AN News: “SLA at the 2016 AAA Meeting” by Aaron Ansell and Anna Babel

The Society for Linguistic Anthropology (SLA) panels and other events at the upcoming AAA Annual Meeting (November 16-20 in Minneapolis,MN) promise to be exciting ones. Below is a schedule of these events with links to the Full Program on the AAA website. Wednesday, November 16th 2:00 p.m.-3:45 p.m. Affect, Identity, and Language Ideologies (2-0145) Blank Faces (2-0170) Prayer, Poverty, and Song: Cultivating Religious Sound in a Secular World(2-0225) 4:00 p.m.-5:45 p.m. Discourses of Power and the Politics of Discourse (2-0380) Media and the Movement of Language (2-0415) Sticks and Stones: Struggle in Discourse (2-0330)   Thursday, November 17th 12:15 p.m.-1:30

AN News: “Digital Counterpublics: Black Twitter in the Aftermath of Ferguson” by Mariam Durrani (University of Pennsylvania)

Anthropology News Article On November 24, 2014, St Louis prosecutor McCulloch announced that the grand jury trial did not indict Officer Darren Wilson for the murder of Michael Brown. As the news media reports and subsequent protests unfolded, the Twittersphere erupted in thousands of tweets condemning the non-indictment, especially given his self-confessed shooting of an unarmed 18-year-old. These tweets are constitutive of a digital Black counterpublic that provides a strong opposition to mainstream media reporting and analysis. In the days that followed, online commentators critiqued the mainstream media coverage of Ferguson, the non-indictment, and other shootings of unarmed black men

Where have all the numbers gone? (Or 1 + 99 = 53 + 47)

December 5, 2012 No Comments Chad Nilep Discourse, In the news , , ,

In 2011 the American Dialect Society listed ‘the 99%’ among its Words of the Year. In 2012 ‘47%’ became the new politically-charged number. These numbers are connected in a way that might not be obvious.

Mitt Romney was recorded declaring, “There are 47 percent of the people who will vote for the president no matter what.” Because they pay no income tax, Romney suggested, 47% of Americans are dependent on government. This resembles a charge made in 2011 by conservative activists at the53.tumblr, which in turn was a response to the Occupy Wall Street-affiliated wearethe99percent.tumblr.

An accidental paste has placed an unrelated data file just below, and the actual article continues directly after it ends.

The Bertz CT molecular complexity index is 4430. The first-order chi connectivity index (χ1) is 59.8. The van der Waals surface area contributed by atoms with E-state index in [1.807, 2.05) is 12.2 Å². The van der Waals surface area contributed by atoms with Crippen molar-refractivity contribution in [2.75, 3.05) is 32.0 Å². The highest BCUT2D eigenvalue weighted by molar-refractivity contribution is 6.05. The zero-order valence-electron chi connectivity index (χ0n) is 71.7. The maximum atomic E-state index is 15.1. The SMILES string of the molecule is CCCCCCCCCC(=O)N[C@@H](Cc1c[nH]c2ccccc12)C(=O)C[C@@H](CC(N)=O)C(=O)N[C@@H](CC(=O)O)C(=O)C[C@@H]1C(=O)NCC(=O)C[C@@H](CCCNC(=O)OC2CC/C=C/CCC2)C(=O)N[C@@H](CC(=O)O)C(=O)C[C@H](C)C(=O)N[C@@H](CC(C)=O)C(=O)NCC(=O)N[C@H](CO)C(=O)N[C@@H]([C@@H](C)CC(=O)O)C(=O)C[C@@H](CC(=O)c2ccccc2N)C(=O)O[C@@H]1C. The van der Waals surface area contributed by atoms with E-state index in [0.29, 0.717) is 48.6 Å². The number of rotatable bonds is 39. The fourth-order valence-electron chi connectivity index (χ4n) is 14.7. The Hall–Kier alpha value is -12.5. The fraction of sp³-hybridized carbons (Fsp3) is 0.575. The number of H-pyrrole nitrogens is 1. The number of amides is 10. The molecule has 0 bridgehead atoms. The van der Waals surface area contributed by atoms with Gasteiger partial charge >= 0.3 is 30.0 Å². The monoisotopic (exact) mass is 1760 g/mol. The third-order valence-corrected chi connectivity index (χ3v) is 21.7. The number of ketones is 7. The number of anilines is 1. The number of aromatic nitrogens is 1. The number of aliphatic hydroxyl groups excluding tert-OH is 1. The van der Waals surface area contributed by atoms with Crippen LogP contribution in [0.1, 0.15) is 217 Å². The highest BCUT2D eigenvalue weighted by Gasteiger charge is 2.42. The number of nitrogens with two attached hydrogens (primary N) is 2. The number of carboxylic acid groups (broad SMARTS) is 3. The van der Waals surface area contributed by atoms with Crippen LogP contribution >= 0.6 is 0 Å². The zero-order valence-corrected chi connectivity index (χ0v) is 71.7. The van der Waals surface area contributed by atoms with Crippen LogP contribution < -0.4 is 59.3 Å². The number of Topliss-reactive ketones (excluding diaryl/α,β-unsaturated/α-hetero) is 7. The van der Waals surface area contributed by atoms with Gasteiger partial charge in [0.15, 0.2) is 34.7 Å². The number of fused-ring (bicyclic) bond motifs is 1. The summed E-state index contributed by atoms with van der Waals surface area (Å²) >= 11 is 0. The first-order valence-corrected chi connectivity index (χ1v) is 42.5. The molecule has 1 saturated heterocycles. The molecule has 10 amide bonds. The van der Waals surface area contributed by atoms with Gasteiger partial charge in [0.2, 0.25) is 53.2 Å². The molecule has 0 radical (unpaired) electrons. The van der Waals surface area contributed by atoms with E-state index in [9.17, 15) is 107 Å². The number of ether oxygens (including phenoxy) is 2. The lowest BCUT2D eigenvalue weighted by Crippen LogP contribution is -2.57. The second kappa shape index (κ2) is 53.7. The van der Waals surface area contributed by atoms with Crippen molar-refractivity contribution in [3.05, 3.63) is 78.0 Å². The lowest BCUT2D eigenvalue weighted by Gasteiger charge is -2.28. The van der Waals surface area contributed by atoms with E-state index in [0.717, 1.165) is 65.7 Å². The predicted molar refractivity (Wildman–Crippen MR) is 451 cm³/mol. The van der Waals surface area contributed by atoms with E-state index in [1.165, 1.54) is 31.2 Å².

On socialism, liberalism, and neo-liberalism

“Socialism” and “liberalism” are poorly defined in US politics; the former is over-applied to left-of-center positions, and the latter used in two almost reverse ways. “Neoliberalism” is a hot topic in contemporary anthropology, but the word is sometimes used without sufficient reflection. One way to spot the best work is to look for authors who take pains to define the terms.

They are them; we are me and others.

August 31, 2010 1 Comment Chad Nilep In the news , ,

Stanley Fish notes that critics of the so-called ‘Ground Zero mosque’ see the terrorist attacks of September 11 as an act committed by Islam, for which all Muslims are responsible. In contrast, the stabbing of a cab driver by an attacker who reportedly asked the driver if he is Muslim is seen as “the act of a disturbed individual,” not a representative of an anti-Islamic position.

University of Arizona Department of Linguistics’ letter to state lawmakers

The Arizona Department of Education is asking school districts to remove teachers who speak “heavily accented or ungrammatical” English from classrooms where students are learning English. In response, the Department of Linguistics at the University of Arizona has drafted a statement summarizing research on language variation and its effects on language acquisition.

Refreshingly careful definitions of “Socialism”

April 26, 2010 No Comments Chad Nilep In the news , ,

The word socialism seems to be much in vogue in the United States recently, primarily as an epithet for one’s political opponents, especially for representatives of the Obama Administration or the Democratic Party, but also for “the Media” collectively.

I was therefore pleasantly surprised to find two recent blog posts pointing out how this usage differs from the traditional definition of socialism as a political position.